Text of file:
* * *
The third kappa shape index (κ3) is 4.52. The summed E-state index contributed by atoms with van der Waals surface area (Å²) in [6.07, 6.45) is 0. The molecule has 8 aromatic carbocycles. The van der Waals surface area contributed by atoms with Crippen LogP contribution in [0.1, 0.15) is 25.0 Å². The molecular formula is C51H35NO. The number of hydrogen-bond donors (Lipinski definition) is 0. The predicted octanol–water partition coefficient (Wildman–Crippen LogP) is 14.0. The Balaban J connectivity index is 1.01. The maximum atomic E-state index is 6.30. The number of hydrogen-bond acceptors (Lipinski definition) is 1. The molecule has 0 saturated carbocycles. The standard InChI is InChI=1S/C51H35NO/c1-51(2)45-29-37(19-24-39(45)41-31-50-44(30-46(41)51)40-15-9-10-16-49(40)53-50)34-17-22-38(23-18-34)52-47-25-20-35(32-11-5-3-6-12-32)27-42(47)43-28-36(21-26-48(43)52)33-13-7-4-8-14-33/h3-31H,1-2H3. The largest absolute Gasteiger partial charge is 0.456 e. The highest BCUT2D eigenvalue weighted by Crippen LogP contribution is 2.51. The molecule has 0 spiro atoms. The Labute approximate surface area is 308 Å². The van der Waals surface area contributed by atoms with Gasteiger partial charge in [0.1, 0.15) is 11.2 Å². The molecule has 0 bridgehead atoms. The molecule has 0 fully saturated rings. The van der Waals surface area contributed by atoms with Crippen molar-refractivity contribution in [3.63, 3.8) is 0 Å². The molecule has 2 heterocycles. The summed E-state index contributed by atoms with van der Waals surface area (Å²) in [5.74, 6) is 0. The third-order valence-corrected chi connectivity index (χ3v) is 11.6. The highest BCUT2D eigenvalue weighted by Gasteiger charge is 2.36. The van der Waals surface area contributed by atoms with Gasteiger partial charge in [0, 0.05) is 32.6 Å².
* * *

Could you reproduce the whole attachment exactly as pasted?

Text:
The third kappa shape index (κ3) is 4.52. The summed E-state index contributed by atoms with van der Waals surface area (Å²) in [6.07, 6.45) is 0. The molecule has 8 aromatic carbocycles. The van der Waals surface area contributed by atoms with Crippen LogP contribution in [0.1, 0.15) is 25.0 Å². The molecular formula is C51H35NO. The number of hydrogen-bond donors (Lipinski definition) is 0. The predicted octanol–water partition coefficient (Wildman–Crippen LogP) is 14.0. The Balaban J connectivity index is 1.01. The maximum atomic E-state index is 6.30. The number of hydrogen-bond acceptors (Lipinski definition) is 1. The molecule has 0 saturated carbocycles. The standard InChI is InChI=1S/C51H35NO/c1-51(2)45-29-37(19-24-39(45)41-31-50-44(30-46(41)51)40-15-9-10-16-49(40)53-50)34-17-22-38(23-18-34)52-47-25-20-35(32-11-5-3-6-12-32)27-42(47)43-28-36(21-26-48(43)52)33-13-7-4-8-14-33/h3-31H,1-2H3. The largest absolute Gasteiger partial charge is 0.456 e. The highest BCUT2D eigenvalue weighted by Crippen LogP contribution is 2.51. The molecule has 0 spiro atoms. The Labute approximate surface area is 308 Å². The van der Waals surface area contributed by atoms with Gasteiger partial charge in [0.1, 0.15) is 11.2 Å². The molecule has 0 bridgehead atoms. The molecule has 0 fully saturated rings. The van der Waals surface area contributed by atoms with Crippen molar-refractivity contribution in [3.63, 3.8) is 0 Å². The molecule has 2 heterocycles. The summed E-state index contributed by atoms with van der Waals surface area (Å²) in [5.74, 6) is 0. The third-order valence-corrected chi connectivity index (χ3v) is 11.6. The highest BCUT2D eigenvalue weighted by Gasteiger charge is 2.36. The van der Waals surface area contributed by atoms with Gasteiger partial charge in [0, 0.05) is 32.6 Å².